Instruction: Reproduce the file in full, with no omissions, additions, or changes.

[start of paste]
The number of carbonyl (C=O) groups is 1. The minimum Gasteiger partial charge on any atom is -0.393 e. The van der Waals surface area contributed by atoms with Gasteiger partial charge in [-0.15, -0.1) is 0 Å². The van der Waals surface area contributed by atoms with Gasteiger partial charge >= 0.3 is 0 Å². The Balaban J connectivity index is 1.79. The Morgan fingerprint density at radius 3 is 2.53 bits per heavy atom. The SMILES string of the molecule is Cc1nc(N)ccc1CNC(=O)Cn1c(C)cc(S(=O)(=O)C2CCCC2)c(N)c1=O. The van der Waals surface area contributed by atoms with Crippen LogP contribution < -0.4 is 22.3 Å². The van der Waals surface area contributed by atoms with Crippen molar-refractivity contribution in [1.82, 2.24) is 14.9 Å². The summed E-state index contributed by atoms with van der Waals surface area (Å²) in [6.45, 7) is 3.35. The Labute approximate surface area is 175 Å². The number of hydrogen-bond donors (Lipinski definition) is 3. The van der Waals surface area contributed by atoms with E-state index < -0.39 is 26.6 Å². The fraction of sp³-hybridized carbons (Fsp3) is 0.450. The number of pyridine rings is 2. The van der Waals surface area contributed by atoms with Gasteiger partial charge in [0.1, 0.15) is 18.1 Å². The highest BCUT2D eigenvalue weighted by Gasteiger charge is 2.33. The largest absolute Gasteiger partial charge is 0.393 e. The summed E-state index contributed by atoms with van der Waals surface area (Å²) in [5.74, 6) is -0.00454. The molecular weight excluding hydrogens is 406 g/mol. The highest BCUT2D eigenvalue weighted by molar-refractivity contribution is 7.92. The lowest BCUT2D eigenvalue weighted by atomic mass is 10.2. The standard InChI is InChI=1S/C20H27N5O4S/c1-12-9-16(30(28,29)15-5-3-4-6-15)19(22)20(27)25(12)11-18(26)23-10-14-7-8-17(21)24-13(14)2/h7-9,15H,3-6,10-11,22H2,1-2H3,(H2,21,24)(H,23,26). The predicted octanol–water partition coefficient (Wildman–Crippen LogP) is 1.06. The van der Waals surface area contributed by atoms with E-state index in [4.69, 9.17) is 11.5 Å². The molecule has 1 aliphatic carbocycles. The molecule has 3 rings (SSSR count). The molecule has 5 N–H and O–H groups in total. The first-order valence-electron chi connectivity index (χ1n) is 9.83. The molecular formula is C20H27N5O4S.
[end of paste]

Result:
The number of carbonyl (C=O) groups is 1. The minimum Gasteiger partial charge on any atom is -0.393 e. The van der Waals surface area contributed by atoms with Gasteiger partial charge in [-0.15, -0.1) is 0 Å². The van der Waals surface area contributed by atoms with Gasteiger partial charge >= 0.3 is 0 Å². The Balaban J connectivity index is 1.79. The Morgan fingerprint density at radius 3 is 2.53 bits per heavy atom. The SMILES string of the molecule is Cc1nc(N)ccc1CNC(=O)Cn1c(C)cc(S(=O)(=O)C2CCCC2)c(N)c1=O. The van der Waals surface area contributed by atoms with Crippen LogP contribution < -0.4 is 22.3 Å². The van der Waals surface area contributed by atoms with Crippen molar-refractivity contribution in [1.82, 2.24) is 14.9 Å². The summed E-state index contributed by atoms with van der Waals surface area (Å²) in [6.45, 7) is 3.35. The Labute approximate surface area is 175 Å². The number of hydrogen-bond donors (Lipinski definition) is 3. The van der Waals surface area contributed by atoms with E-state index < -0.39 is 26.6 Å². The fraction of sp³-hybridized carbons (Fsp3) is 0.450. The number of pyridine rings is 2. The van der Waals surface area contributed by atoms with Gasteiger partial charge in [0.1, 0.15) is 18.1 Å². The highest BCUT2D eigenvalue weighted by Gasteiger charge is 2.33. The largest absolute Gasteiger partial charge is 0.393 e. The summed E-state index contributed by atoms with van der Waals surface area (Å²) in [5.74, 6) is -0.00454. The molecular weight excluding hydrogens is 406 g/mol. The highest BCUT2D eigenvalue weighted by molar-refractivity contribution is 7.92. The lowest BCUT2D eigenvalue weighted by atomic mass is 10.2. The standard InChI is InChI=1S/C20H27N5O4S/c1-12-9-16(30(28,29)15-5-3-4-6-15)19(22)20(27)25(12)11-18(26)23-10-14-7-8-17(21)24-13(14)2/h7-9,15H,3-6,10-11,22H2,1-2H3,(H2,21,24)(H,23,26). The predicted octanol–water partition coefficient (Wildman–Crippen LogP) is 1.06. The van der Waals surface area contributed by atoms with E-state index in [4.69, 9.17) is 11.5 Å². The molecule has 1 aliphatic carbocycles. The molecule has 3 rings (SSSR count). The molecule has 5 N–H and O–H groups in total. The first-order valence-electron chi connectivity index (χ1n) is 9.83. The molecular formula is C20H27N5O4S.